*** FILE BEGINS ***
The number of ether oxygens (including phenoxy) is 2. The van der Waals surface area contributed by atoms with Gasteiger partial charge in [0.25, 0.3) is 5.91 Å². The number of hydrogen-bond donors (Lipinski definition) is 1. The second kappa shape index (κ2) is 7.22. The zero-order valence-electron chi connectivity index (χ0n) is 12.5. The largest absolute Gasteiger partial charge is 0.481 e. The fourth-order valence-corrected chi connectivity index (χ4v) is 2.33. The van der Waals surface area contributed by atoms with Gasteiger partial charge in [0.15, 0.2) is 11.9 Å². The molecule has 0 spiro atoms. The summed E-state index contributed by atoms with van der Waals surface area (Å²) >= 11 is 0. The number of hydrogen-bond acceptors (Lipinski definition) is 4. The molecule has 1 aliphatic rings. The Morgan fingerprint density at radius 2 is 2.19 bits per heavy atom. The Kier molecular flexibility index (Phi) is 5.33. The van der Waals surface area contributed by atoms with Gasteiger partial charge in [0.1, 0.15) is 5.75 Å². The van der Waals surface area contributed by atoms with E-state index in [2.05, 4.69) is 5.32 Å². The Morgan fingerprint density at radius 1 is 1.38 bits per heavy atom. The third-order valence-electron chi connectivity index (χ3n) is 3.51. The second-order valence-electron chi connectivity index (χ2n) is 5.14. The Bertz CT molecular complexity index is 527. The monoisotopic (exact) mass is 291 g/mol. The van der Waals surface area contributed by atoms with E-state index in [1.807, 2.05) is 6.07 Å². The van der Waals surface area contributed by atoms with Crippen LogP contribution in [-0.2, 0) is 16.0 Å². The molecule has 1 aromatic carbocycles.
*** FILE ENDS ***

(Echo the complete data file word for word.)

The number of ether oxygens (including phenoxy) is 2. The van der Waals surface area contributed by atoms with Gasteiger partial charge in [0.25, 0.3) is 5.91 Å². The number of hydrogen-bond donors (Lipinski definition) is 1. The second kappa shape index (κ2) is 7.22. The zero-order valence-electron chi connectivity index (χ0n) is 12.5. The largest absolute Gasteiger partial charge is 0.481 e. The fourth-order valence-corrected chi connectivity index (χ4v) is 2.33. The van der Waals surface area contributed by atoms with Gasteiger partial charge in [0.15, 0.2) is 11.9 Å². The molecule has 0 spiro atoms. The summed E-state index contributed by atoms with van der Waals surface area (Å²) >= 11 is 0. The number of hydrogen-bond acceptors (Lipinski definition) is 4. The molecule has 1 aliphatic rings. The Morgan fingerprint density at radius 2 is 2.19 bits per heavy atom. The Kier molecular flexibility index (Phi) is 5.33. The van der Waals surface area contributed by atoms with Gasteiger partial charge in [0.1, 0.15) is 5.75 Å². The van der Waals surface area contributed by atoms with E-state index in [2.05, 4.69) is 5.32 Å². The Morgan fingerprint density at radius 1 is 1.38 bits per heavy atom. The third-order valence-electron chi connectivity index (χ3n) is 3.51. The second-order valence-electron chi connectivity index (χ2n) is 5.14. The Bertz CT molecular complexity index is 527. The monoisotopic (exact) mass is 291 g/mol. The van der Waals surface area contributed by atoms with E-state index in [1.807, 2.05) is 6.07 Å². The van der Waals surface area contributed by atoms with Crippen LogP contribution in [-0.2, 0) is 16.0 Å². The molecule has 1 aromatic carbocycles.